Is Canada importing “conflict oil” from the Cubiro Block in San Luis de Palenque, Colombia?
Photo: Gabriel de Alba, Chairman of the Board of Frontera Energy. He is also the Co-Chairman of Cirque du Soleil Entertainment Group Board of Directors.
In 2021, Canada imported 10,872 barrels of oil per day from Colombia.
That is an annual total of about 3.97 million barrels, up from 2.89 million in 2020 and 2.53 million in 2018. The 2021 figure has also been reported as 3.19 million barrels.
Notably, all of the Colombian oil exported to Canada in 2021 was imported into the province of New Brunswick.
Colombia has seven major oil pipelines, five of which connect production fields to the Caribbean export terminal at Coveñas. One of those pipelines – the 120,000 bpd Bicentenario pipeline – connects with the Llanos basin in the department of Casanare.
In January 2019, the U.S. Energy Information Administration reported that one of the operators of the pipeline was Pacific Rubiales Energy.
Toronto-based Frontera Energy operates the Cubiro oil block in the Llanos basin. Prior to June 2017, Frontera Energy operated as Pacific Exploration & Production Corporation (and was also known as Pacific Rubiales).
The Cubiro block produces an average of 3,600 barrels of oil per day (while the company says the block produced 2,410 barrels per day of light and medium crude oil in 2021).
Colombia Informa has further specified: “Frontera Energy has had a license to extract oil in the territory of San Luis de Palenque, Cubiro Block, since 2005. It has installed some 20 platforms in the six districts of the municipality. These extract oil 8,000 feet deep. Only its most active platform (Copa 1) takes out 22 trucks with between 220 and 240 barrels of crude oil each day for an approximate value of 600 million pesos [about CAD $182,000].”
BNAmericas has also reported the Cubiro block “accounts for ‘important royalties’ for the company that have totaled some $30 million USD since 2015.”
PBI-Colombia accompanies the Committee of Solidarity with Political Prisoners (CSPP) and the Social Corporation for Community Advice and Training (COSPACC) who in turn accompany social leaders in San Luis de Palenque who have protested Frontera.
In February 2018, Frontera temporarily closed Cubiro block operations.
At that time, they said: “Unfortunately, the excessive demands on the part of a minority group of people from San Luis de Palenque — a group that does not represent the leaders or the community of the municipality — has led the company to make this decision.”
By November 16 and 19, 2018, Frontera had signed two protection agreements with the Ministry of Defence for USD $1.34 million to secure army protection.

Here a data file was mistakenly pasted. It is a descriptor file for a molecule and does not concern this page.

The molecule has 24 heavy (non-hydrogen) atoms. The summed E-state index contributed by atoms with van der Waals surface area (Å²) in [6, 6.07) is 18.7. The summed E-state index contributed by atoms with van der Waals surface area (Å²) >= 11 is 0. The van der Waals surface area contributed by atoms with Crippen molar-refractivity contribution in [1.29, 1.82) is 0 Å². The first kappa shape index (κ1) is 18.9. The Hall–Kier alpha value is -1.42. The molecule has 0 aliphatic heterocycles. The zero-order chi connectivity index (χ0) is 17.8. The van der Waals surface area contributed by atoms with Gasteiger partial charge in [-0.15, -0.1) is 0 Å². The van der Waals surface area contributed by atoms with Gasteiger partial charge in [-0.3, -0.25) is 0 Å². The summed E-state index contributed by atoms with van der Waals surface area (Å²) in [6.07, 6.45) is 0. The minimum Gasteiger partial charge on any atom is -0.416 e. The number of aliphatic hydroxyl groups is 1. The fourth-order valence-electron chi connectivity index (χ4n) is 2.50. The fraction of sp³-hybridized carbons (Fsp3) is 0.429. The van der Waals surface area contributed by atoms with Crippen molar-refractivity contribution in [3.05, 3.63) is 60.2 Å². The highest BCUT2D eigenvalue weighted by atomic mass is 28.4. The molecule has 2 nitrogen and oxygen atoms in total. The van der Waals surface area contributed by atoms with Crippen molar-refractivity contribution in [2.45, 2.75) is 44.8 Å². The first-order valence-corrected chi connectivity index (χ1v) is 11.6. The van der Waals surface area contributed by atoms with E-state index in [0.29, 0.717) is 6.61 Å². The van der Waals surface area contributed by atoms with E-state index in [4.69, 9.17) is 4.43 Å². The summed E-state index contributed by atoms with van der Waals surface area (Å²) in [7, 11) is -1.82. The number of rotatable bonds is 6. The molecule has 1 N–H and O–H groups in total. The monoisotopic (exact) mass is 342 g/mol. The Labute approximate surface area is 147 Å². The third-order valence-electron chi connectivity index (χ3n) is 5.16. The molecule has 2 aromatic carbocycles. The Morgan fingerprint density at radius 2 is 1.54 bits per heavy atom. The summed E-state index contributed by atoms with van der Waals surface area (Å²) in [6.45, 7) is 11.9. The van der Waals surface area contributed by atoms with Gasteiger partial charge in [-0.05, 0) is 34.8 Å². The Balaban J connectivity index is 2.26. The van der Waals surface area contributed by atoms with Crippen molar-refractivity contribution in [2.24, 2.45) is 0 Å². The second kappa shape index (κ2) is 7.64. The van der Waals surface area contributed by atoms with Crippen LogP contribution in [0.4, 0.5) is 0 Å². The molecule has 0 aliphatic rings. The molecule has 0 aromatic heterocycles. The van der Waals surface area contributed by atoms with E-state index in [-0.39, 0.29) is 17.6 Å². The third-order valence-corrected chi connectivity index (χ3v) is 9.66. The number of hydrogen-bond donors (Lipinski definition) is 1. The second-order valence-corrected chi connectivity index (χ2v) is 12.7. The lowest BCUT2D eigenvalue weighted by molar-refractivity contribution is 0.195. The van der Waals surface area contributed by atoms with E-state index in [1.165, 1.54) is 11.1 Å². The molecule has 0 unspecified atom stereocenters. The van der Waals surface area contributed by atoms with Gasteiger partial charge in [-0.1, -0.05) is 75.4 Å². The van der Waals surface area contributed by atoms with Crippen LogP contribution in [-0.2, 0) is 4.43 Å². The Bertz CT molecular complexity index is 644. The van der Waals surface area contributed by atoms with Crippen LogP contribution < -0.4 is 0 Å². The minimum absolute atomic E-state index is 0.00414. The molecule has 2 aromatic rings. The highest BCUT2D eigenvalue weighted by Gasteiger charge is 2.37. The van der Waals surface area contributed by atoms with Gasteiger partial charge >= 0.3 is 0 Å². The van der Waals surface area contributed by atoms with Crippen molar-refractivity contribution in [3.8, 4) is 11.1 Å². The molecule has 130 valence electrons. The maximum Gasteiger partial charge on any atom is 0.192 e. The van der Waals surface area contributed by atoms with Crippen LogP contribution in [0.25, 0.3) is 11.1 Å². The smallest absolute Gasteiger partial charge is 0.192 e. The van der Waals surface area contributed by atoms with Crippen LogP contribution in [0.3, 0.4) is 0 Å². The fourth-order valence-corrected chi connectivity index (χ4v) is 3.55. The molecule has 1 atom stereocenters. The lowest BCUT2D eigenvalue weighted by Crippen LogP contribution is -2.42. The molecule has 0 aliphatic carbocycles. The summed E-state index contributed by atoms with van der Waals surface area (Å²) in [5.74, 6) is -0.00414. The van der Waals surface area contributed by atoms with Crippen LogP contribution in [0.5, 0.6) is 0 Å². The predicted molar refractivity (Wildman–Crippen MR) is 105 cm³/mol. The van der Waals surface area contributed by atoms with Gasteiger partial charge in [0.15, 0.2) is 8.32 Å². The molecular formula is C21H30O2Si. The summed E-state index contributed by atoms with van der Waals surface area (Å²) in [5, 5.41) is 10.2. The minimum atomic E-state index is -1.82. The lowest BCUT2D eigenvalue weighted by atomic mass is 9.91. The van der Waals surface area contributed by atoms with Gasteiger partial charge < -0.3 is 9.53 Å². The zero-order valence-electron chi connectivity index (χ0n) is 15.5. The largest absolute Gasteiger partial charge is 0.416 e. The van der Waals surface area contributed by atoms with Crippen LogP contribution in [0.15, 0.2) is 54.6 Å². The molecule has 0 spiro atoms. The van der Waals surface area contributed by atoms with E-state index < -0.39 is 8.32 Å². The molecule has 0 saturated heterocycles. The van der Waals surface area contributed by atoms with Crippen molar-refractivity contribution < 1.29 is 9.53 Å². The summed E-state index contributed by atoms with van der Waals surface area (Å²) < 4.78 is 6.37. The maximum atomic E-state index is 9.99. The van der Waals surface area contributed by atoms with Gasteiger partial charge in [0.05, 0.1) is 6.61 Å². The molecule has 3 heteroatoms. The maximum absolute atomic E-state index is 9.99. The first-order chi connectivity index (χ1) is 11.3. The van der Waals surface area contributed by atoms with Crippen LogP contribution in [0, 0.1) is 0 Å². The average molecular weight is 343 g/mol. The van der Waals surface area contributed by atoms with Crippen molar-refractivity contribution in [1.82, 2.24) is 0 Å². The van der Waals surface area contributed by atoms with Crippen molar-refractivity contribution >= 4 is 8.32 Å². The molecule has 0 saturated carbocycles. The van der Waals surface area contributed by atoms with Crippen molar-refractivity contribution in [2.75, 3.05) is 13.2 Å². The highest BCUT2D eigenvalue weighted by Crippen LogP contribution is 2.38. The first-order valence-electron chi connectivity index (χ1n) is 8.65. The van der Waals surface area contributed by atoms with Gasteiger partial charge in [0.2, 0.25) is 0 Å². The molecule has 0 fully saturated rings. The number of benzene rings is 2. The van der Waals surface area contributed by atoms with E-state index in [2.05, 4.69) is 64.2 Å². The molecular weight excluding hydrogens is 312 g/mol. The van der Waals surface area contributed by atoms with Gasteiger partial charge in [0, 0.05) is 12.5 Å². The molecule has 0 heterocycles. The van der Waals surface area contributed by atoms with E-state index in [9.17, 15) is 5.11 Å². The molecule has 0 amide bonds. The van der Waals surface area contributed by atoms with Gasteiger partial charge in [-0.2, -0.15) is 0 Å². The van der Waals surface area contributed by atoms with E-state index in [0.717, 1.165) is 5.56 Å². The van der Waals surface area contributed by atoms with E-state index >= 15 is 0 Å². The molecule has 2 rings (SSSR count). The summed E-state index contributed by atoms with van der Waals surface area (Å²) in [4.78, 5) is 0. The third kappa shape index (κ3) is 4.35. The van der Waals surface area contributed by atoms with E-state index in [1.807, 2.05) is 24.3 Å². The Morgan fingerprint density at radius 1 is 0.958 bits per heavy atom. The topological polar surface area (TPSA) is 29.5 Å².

Just days after those contracts were signed, a police and military operation arrested eight social leaders in San Luis de Palenque on November 27.
The community members who were arrested and criminalized are: Ferney Salcedo, Yulivel Leal, Jesús Leal Salcedo, Carmen Iraida Salcedo, Miguel Ángel Rincón, Josué Eliecer Rincón, María Teresa Rincón and Salcedo Betancourt.
Video: A Black Hawk helicopter was used in the arrest of the social leaders.
A still from this video of the social leaders being taken into custody after their arrest.
On September 16, 2019, the CSPP and COSPACC raised this situation with the United Nations Working Group on Arbitrary Detention in Geneva.
Michel Forst, the UN Special Rapporteur on the situation of human rights defenders, also raised concerns about the criminalization of these leaders in his February-March 2020 report to the UN Human Rights Council.
It was not until August-September 2020, that a judge ordered the release of the leaders from prison and house arrest.
Photo: Miguel Ángel Rincón and Carmen Iraida Salcedo receiving the news they would be released from house arrest, August 2020.
El Nuevo Oriente reports: “The release decision was appealed by the Prosecutor’s Office and by Frontera Energy’s lawyers.”
In May 2022, the company reported a first-quarter net income of $102.2 million.
That same month Frontera Energy also released its Sustainability Report that noted its goals for 2022 (to be reported on in May 2023) include “community engagement” and to “Increase local goods and services purchases to $41 million through direct contracting and subcontracting processes.”
PBI-Canada met with the criminalized social leaders this past July 1.
They are now expected to be in court this October to face the criminal charges dating back to November 2018. Their lawyer has cautioned the legal process could take two more years and even may need to be followed by an appeals process.
The company’s annual shareholders meeting is expected to take place in May 2023.
We continue to follow this situation.
Community meeting at La Venturosa, July 1, 2022.